2 Answers | Add Yours
In so far that Virginia Woolf's writings on feminism and pacifism are helpful in understand other texts, what she says about Antigone greatly pertains to your question. Woolf studied Greek under her tutor Jane Case, and the figure of Antigone fascinated her. Woolf judged Antigone “the perfect type of heroic woman: unflinching & uncompromising” even though she was also dismayed by Antigone’s dismissive tone to her sister: “her bitterness to Ismene is always unpleasant.” In Three Guineas, in which she most clearly articulates her position against war, Woolf specifically invokes Antigone by arguing that “daughters of educated men” should, like Antigone, act as outsiders to patriarchal society, forming a “society of outsiders” that will refuse to participate in war, which Woolf understands as a result of the tyranny of men, a function of the patriarchal culture she saw in her own day, during WWII when she wrote Three Guineas, as well as in Sophocles’ day, when he wrote Antigone. Using a search engine with "Virginia Woolf" and "Antigone" as key words will give you a good deal of information on this topic.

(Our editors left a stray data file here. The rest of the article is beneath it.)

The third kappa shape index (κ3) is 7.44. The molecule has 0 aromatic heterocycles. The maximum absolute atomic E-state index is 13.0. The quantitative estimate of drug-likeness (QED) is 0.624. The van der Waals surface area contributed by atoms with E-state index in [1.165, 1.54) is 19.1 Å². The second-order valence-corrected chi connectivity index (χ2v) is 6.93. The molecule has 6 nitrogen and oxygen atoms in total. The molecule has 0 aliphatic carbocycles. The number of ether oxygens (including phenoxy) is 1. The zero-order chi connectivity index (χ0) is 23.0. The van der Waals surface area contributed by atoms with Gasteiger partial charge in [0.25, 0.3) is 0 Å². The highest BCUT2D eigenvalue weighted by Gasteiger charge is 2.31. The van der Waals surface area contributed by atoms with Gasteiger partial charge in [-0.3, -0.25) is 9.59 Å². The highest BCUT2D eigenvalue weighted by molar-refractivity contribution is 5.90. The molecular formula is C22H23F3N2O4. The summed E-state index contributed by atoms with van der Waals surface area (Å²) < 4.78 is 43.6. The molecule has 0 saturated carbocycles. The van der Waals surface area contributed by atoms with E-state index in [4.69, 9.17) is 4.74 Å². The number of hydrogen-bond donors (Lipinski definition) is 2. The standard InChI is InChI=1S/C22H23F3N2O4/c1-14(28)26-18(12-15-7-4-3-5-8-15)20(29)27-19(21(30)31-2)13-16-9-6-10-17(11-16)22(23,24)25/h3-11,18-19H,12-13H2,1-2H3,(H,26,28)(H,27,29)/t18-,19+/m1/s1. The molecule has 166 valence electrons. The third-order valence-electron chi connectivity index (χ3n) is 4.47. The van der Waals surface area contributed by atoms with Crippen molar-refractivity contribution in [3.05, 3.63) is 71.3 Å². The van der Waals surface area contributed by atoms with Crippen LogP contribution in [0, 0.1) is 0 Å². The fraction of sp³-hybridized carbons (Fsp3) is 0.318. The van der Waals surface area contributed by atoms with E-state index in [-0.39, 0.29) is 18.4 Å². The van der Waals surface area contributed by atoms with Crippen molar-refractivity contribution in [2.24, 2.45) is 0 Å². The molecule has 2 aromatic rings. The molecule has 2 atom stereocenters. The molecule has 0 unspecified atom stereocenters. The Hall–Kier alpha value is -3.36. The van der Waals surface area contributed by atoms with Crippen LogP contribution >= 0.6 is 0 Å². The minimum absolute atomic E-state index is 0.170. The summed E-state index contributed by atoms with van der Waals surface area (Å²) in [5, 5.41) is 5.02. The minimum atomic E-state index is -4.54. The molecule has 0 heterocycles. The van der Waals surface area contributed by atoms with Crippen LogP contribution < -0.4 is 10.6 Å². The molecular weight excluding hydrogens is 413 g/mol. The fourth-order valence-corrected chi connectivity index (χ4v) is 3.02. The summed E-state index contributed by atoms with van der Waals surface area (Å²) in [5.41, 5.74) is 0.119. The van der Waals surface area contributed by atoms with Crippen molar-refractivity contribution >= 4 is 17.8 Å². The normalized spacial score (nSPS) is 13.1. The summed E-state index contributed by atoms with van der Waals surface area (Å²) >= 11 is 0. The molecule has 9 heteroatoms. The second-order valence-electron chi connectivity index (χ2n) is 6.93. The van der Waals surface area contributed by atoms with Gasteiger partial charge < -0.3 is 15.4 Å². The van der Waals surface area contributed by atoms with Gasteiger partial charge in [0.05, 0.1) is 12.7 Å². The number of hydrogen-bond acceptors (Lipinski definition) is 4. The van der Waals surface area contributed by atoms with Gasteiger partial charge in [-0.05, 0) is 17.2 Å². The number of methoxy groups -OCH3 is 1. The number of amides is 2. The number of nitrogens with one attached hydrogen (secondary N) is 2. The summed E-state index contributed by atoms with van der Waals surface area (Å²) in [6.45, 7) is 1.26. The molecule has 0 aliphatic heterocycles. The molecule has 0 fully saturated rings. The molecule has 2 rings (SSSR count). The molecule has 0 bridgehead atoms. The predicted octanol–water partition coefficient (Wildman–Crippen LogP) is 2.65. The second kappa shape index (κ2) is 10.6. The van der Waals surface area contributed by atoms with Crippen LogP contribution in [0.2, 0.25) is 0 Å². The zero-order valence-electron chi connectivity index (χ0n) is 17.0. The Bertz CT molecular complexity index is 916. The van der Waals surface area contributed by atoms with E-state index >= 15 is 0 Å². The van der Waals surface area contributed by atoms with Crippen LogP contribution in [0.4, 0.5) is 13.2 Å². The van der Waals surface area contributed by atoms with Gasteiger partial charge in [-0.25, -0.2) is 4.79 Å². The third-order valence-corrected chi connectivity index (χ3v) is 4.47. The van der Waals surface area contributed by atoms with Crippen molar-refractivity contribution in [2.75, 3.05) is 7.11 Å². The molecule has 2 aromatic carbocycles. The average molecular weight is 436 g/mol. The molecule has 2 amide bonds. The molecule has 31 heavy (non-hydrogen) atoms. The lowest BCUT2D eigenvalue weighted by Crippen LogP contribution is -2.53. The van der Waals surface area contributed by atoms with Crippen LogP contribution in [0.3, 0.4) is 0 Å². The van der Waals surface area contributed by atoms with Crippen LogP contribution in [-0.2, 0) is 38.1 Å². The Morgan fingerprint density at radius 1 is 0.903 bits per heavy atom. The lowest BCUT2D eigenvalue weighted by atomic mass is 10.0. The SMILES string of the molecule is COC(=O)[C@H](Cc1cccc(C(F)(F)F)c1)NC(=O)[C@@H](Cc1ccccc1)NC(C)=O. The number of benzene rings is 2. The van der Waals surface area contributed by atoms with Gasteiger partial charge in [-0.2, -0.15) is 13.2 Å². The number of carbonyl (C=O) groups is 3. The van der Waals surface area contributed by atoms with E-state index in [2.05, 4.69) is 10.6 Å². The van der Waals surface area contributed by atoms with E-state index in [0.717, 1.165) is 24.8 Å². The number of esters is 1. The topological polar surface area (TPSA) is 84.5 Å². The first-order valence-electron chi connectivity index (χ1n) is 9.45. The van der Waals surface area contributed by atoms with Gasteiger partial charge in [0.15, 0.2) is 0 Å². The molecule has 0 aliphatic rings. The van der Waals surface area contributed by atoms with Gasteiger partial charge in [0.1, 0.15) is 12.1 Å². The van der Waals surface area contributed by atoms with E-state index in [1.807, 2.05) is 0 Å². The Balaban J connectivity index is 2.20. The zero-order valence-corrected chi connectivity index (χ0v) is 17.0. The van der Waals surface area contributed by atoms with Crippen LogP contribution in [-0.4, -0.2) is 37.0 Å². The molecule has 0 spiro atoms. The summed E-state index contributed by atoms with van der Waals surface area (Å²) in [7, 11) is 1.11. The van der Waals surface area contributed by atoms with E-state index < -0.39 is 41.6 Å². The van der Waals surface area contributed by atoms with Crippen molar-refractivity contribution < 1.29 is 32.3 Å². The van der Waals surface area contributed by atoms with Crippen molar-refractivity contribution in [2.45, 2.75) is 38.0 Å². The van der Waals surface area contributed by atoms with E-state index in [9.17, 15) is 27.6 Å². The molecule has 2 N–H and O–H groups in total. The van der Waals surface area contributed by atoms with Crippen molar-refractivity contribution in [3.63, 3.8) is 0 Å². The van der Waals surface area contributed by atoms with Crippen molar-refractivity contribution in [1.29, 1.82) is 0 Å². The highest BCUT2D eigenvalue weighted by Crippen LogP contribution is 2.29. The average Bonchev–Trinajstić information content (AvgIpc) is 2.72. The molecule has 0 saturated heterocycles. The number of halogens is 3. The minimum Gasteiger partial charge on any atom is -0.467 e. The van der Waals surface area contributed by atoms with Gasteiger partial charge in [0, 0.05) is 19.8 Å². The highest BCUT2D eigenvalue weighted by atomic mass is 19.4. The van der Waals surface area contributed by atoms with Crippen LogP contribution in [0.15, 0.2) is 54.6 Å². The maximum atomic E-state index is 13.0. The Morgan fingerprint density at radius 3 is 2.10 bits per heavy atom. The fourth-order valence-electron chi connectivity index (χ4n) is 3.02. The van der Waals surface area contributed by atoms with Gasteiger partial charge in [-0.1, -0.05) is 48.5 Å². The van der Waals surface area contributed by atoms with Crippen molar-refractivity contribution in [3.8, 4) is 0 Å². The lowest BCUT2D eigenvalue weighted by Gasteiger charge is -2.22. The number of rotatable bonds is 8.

Essentially, feminism is projected by the mere fact that Antigone stands up to Creon. The society was paternalistic, to say the least. Women had few rights: whom the would marry, denial of property, no money of their own. Moreover, to go against the orders of a king was a death sentence for man or woman.
Robert Fagles argues that Antigone is her own person to the very end. "She will not yield a point or given an inch," Fagles says. "She will not yield a point of give an inch: "she hasn't learned," says the chorus, "to bend before adversity" and she never does. Those who oppose her will are met with contempt and defiance."
Antigone's "feminism" stands in stark contrast to that of her sister, Ismene, and Euricyde, the queen, who constantly bend their wills to that of Creon and men in general.
We’ve answered 330,730 questions. We can answer yours, too.Ask a question